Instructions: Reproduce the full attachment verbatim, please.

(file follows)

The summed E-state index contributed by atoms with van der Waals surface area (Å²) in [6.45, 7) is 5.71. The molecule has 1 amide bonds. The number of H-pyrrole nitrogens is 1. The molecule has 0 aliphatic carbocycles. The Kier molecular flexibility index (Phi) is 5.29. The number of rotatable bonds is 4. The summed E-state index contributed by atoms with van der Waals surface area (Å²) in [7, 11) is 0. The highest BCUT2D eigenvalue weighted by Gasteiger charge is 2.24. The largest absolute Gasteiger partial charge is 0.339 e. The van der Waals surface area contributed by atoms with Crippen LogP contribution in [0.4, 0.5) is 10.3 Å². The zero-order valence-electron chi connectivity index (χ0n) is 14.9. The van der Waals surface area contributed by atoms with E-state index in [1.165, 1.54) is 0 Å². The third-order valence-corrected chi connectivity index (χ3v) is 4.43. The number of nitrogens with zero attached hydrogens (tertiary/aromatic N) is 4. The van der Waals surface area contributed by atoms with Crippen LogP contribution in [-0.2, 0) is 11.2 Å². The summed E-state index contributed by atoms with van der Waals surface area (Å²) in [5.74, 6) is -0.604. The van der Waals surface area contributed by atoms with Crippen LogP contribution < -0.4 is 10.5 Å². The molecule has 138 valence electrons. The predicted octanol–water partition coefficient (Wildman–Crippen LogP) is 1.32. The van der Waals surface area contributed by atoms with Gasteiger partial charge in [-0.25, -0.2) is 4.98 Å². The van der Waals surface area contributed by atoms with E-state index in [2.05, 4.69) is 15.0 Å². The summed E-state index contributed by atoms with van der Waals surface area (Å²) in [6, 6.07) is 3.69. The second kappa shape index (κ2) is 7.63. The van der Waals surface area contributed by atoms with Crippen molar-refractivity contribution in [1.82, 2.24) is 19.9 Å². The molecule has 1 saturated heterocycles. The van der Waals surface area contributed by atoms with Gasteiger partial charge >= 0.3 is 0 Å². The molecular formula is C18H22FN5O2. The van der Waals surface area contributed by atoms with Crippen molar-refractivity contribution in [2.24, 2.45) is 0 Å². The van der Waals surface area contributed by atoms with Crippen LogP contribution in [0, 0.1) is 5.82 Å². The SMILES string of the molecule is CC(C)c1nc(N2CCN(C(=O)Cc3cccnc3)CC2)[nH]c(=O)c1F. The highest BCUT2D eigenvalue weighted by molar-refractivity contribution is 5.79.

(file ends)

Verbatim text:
The summed E-state index contributed by atoms with van der Waals surface area (Å²) in [6.45, 7) is 5.71. The molecule has 1 amide bonds. The number of H-pyrrole nitrogens is 1. The molecule has 0 aliphatic carbocycles. The Kier molecular flexibility index (Phi) is 5.29. The number of rotatable bonds is 4. The summed E-state index contributed by atoms with van der Waals surface area (Å²) in [7, 11) is 0. The highest BCUT2D eigenvalue weighted by Gasteiger charge is 2.24. The largest absolute Gasteiger partial charge is 0.339 e. The van der Waals surface area contributed by atoms with Crippen LogP contribution in [0.4, 0.5) is 10.3 Å². The zero-order valence-electron chi connectivity index (χ0n) is 14.9. The van der Waals surface area contributed by atoms with E-state index in [1.165, 1.54) is 0 Å². The third-order valence-corrected chi connectivity index (χ3v) is 4.43. The number of nitrogens with zero attached hydrogens (tertiary/aromatic N) is 4. The van der Waals surface area contributed by atoms with Crippen LogP contribution in [-0.2, 0) is 11.2 Å². The summed E-state index contributed by atoms with van der Waals surface area (Å²) in [5.74, 6) is -0.604. The van der Waals surface area contributed by atoms with Crippen LogP contribution < -0.4 is 10.5 Å². The molecule has 138 valence electrons. The predicted octanol–water partition coefficient (Wildman–Crippen LogP) is 1.32. The van der Waals surface area contributed by atoms with Gasteiger partial charge in [-0.25, -0.2) is 4.98 Å². The van der Waals surface area contributed by atoms with E-state index in [2.05, 4.69) is 15.0 Å². The summed E-state index contributed by atoms with van der Waals surface area (Å²) in [6, 6.07) is 3.69. The second kappa shape index (κ2) is 7.63. The van der Waals surface area contributed by atoms with Crippen molar-refractivity contribution in [1.82, 2.24) is 19.9 Å². The molecule has 1 saturated heterocycles. The van der Waals surface area contributed by atoms with Gasteiger partial charge >= 0.3 is 0 Å². The molecular formula is C18H22FN5O2. The van der Waals surface area contributed by atoms with Crippen molar-refractivity contribution in [2.24, 2.45) is 0 Å². The van der Waals surface area contributed by atoms with Crippen LogP contribution in [0, 0.1) is 5.82 Å². The SMILES string of the molecule is CC(C)c1nc(N2CCN(C(=O)Cc3cccnc3)CC2)[nH]c(=O)c1F. The highest BCUT2D eigenvalue weighted by molar-refractivity contribution is 5.79.